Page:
I wasn't going to write this One up until I read Owen Gleiberman's revieW in the October 26 issuE of Entertainment Weekly. GleibermaN gives 30 Days OF Night a D rating and refers to It as a "soporific splatterfest" without realizing the oxmoronic quality of his phrasing. His scathing treatiSe continues as he sarastically derides the picture's basic premise As a "fright film that takes place entirely at night (what a revolutionary new concept!)" In this instance, his attack works, but ONLY if the film took place over the course of one regular night. It's right in the fucking title Mr. Gleiberman. 30 DAYS. A month of night. I'm pretty sure THAT's never been Done before. I guess Pitch Black cOmes pretty close to conveying an extended nightime, but I'm also pretty sUre Vin Diesel and Company were only on that rock for a day or two. Gleiberman calls Danny Huston's character, Marlow, a "tall, brooding, and rather natty scowler who bears a disquieting resemblance to Neil Tennant of the Pet Shop Boys". This isn't really true, but Gleiberman gets away with his "witty" little line because very few people even know what Neil Tennat looks like. The line that, for me, proved Gleiberman was having a bad day, when He wrote the review, was when he talks about Hartnett's character, Sheriff Eben Oleson. He actually says very little about Hartnett other than "he looks (like he's) about to cry", as if a malE character, the supposed tough guy, showing vulnerability is a contributing factor to a flawed picture. It's actually kind of refreshing. Look, Hartnett is far from a great actor, but he was more than proficient in this one. Did Gleiberman expect him to be like Chuck Norris or Steven Seagal? I might be wrong, but I think if you put any bad ass motherfucker in Oleson's situation there's an excellent chance he'd break down and cry like a little girl. Of course we are all entitled to our opinions and Mr. Gleiberman is certainly entitled to his. Unfortunately, far too many critics these days appear to choose an angle before seeing a picture, and then run with it. This movie is really critic proof, however, but it should still be reviewed on its own merits. Roger Ebert, of the Chicago Sun Times, wrote a perfectly fine, humorous review where he gave it two and a half stars (out of four) because it is "well made, well photographed, and plausibly acted and is better than it needs to be." Ebert, probably my favorite critic after the incomporable Vern, understands it's a genre film and reviewed it as such. I'm not sure Gleiberman understood that.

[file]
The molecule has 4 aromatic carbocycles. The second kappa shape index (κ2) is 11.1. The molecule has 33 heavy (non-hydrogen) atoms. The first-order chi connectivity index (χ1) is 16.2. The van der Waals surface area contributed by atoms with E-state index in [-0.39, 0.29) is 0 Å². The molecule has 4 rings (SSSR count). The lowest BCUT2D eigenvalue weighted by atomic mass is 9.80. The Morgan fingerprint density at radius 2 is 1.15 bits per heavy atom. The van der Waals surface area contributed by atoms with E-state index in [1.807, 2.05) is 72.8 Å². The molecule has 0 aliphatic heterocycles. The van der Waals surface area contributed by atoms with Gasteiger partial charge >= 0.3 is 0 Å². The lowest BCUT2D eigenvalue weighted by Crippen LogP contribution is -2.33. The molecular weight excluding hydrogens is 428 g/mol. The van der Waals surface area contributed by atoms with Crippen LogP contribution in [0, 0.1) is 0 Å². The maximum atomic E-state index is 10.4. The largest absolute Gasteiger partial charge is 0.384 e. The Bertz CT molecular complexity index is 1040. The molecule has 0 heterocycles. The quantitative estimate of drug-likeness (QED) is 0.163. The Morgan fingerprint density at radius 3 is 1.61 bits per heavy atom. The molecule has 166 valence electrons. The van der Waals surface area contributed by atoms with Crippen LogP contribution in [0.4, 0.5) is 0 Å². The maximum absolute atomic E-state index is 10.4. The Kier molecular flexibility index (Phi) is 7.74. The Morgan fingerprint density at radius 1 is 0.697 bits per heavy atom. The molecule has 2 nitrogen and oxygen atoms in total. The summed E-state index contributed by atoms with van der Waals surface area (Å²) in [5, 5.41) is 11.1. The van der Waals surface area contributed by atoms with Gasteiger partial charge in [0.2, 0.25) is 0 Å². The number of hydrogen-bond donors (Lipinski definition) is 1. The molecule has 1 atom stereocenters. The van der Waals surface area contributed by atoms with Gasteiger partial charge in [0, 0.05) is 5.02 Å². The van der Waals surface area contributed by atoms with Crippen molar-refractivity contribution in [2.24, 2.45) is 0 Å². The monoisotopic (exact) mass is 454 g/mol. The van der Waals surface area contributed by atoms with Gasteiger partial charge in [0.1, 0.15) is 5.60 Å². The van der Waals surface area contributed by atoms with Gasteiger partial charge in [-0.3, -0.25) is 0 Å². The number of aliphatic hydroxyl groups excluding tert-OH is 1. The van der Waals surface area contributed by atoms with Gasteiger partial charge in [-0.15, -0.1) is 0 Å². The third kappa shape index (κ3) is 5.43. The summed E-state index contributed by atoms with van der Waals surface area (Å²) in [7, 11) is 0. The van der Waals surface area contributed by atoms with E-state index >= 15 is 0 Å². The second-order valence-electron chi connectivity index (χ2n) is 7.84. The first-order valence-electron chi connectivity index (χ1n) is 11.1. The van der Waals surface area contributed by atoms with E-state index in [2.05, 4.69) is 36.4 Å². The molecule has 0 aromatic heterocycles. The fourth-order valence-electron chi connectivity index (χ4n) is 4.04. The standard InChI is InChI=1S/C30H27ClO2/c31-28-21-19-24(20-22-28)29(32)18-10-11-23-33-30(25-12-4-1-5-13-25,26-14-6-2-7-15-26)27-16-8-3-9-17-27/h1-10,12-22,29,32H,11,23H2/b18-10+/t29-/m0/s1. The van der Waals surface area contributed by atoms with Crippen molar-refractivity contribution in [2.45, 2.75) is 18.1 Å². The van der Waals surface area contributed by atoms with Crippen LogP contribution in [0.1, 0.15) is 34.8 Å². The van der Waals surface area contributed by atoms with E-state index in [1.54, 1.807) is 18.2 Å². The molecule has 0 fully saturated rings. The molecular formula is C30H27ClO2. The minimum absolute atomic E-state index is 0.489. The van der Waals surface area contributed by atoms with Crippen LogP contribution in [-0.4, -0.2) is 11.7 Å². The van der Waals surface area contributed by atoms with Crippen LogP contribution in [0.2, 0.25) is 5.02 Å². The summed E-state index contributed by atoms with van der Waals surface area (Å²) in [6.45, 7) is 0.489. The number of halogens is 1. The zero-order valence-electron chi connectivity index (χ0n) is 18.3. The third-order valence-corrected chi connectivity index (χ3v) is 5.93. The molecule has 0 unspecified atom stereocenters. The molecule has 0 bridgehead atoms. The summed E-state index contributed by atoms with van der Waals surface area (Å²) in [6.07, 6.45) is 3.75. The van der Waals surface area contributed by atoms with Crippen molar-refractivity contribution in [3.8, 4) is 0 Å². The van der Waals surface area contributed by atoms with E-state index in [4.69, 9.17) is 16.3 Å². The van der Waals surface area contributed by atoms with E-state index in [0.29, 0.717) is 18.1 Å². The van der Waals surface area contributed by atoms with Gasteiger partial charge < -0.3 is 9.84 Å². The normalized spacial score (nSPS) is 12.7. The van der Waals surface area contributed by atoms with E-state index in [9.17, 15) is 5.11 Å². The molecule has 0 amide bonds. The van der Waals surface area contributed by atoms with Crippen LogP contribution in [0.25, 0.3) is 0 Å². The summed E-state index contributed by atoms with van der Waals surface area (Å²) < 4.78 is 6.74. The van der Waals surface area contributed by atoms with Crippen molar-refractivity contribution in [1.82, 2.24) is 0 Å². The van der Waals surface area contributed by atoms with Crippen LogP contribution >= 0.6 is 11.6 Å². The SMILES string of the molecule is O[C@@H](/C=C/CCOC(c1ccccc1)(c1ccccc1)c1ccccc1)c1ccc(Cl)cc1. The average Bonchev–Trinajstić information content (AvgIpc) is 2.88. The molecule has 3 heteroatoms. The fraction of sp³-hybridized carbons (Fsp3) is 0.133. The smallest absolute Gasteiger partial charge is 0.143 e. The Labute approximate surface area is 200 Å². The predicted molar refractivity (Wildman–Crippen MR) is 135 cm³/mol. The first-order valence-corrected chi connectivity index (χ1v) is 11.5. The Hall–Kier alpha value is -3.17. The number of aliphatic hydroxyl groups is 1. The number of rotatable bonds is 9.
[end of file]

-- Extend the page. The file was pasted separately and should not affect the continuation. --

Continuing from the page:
Of course none of that matters. What really matters is, what did I think? It's probably the best vampire picture since Blade 2. That's a pretty big fucking compliment actually because Blade 2 is pretty much a masterpiece and the ONLY film from that series I can watch more than once. David Slade (Hard Candy) did a more than competent job behind the camera, but the thing that really blew me away was the atmosphere, the sense of isolation and impending doom. Obviously, the first movie that might spring to mind is The Thing because of the arctic setting. It's the day of the first night before the annual month long darkness in the town of Barrow, Alaska, the northernmost town in the United States. Barrow is cut off from civilization by over 300 miles of wilderness and the only way in or out of town is the airport. So, when a mysterious stranger (Ben Foster), with receding gums and gristly stained teeth, wanders into town and demands some raw hamburger at the local diner one might think there would be some more questions asked. The stranger eventually ends up in a jail cell watched over by Sheriff Oleson (Josh Harnett) and forecasts a long fucking night ahead of everyone. It's not until all the cell phones are burned (I'm not sure how THEY managed to steal them all), the sleigh dogs are slaughtered, and the power is cut off that Oleson and friends start to think that maybe, just maybe, he might be right.